Bugs also are nasty in that they tend to appear really, really late in the game. The Murphy’s Law on bugs should be something like, “The hardest bug is found one hour before the release is pushed to production.” This typically happens because everyone is busy peeling the onion, finding and fixing bug after bug until they get the “system” stable enough for QA to crush it with those large-scale system test cases that expose that one nasty bug. It is an artifact of waterfall development but also happens in agile development, as no agile team can afford running long duration tests in a sprint. So what happens then? Who ends up in crunch mode? The developer. To avoid this, developers need to find and fix the easier bugs sooner, as they write the code. That way, the onion is half peeled once it reaches the QA team. The nasty bug will be found much sooner—if the developer did not find it and fix it already. In short, developers can be more reliable by avoiding last minute bug-fixing. And we all know, reliability in execution is fundamental for fostering trust with management. A trusted developer is the one that gets to work on important, meaningful projects.
Be More Flexible
While in an ideal world the design of a feature is not changed frequently, in real life the exact opposite is true. At some point, even regularly, developers will have to modify the code as the scope of the features keeps changing. Massive code changes such as refactoring, if not done right, can send developers right back to a long, teeth-grinding, bug-fixing period. Avoiding it by testing early, as they change the code, offers a significant advantage—flexibility. Developers would be able to accommodate required changes more quickly.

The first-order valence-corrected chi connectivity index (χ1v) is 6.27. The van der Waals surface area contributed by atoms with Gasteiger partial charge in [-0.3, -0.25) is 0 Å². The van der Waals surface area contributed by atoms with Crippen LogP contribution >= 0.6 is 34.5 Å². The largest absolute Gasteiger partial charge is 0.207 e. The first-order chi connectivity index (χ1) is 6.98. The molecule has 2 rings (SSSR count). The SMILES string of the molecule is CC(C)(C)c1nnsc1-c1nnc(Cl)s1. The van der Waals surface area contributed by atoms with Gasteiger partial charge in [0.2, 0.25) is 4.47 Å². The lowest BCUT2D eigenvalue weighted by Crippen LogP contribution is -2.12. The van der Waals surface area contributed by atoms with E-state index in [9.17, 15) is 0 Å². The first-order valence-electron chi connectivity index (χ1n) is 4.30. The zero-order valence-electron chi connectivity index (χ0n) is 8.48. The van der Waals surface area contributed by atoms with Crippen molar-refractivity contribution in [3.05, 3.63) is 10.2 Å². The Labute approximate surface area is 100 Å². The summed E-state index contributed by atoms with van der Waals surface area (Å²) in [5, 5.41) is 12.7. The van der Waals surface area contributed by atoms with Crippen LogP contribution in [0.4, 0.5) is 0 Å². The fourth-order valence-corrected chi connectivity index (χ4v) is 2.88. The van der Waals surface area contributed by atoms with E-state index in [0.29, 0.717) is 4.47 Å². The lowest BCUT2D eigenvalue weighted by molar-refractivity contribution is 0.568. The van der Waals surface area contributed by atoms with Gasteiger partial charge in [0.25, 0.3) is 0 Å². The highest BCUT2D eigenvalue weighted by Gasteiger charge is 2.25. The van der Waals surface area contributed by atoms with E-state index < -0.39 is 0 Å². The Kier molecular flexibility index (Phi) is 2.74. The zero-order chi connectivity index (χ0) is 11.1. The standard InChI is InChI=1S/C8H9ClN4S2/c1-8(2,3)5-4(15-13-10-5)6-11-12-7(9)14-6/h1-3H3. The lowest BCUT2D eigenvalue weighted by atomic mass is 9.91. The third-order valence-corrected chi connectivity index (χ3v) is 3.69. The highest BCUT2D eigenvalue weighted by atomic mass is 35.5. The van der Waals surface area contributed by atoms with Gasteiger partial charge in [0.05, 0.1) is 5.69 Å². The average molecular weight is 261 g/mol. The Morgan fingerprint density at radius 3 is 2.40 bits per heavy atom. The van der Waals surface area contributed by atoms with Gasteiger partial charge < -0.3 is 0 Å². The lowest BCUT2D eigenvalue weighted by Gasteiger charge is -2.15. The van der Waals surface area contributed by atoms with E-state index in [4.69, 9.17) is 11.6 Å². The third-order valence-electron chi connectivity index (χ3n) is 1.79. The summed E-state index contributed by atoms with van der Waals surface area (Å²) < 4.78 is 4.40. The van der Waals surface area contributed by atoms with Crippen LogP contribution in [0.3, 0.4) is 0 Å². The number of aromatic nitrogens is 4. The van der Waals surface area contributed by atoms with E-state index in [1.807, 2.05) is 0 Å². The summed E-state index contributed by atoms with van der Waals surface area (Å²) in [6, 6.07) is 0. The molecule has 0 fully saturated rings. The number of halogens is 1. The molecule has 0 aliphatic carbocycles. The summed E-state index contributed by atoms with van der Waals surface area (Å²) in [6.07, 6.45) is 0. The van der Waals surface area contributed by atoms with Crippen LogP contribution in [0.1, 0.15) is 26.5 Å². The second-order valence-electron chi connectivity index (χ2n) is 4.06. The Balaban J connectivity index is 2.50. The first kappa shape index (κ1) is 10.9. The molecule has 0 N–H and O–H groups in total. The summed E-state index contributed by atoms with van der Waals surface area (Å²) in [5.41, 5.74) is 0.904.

Agile Development is Critical
Let’s do a quick recap: By simply testing code as it is written, developers can spend less time fixing bugs and more time developing new features, to become more productive, more reliable and trustworthy and even more flexible in implementing changes. This takes us to our final reason for early testing: Agile development is no longer nice to have, but business-critical. All of the attributes described above are quintessential for succeeding in an agile team. Developers are expected to be flexible, reliable and build a lot in short time periods. The days of trial and error, of learning the hard way, are gone. Today, we need to go from design to development to testing to going live in days, not months. Quality is what differentiates products. Developers need to do all of this to be successful.
About the Author/Gabriel Chiriacescu
Gabriel Chiriacescu is the director of Software Development at Ixia, with more than 13 years of experience in embedded software development. He is currently leading the product management effort for the new Ixia Developer solution, an agile test tool designed specifically for developers.
At Ixia, Gabriel has led multiple engineering teams responsible for developing market-leading test solutions in a variety of technological areas, including wireless, broadband access, data center, triple play, authentication and security.
A native of Bucharest, Romania, Gabriel holds a BS in computer science from the Polytechnic University of Bucharest. After living several years in Los Angeles, Gabriel is now based in North Carolina and enjoys discussing CICD, SOA design patterns and the evolution of software development.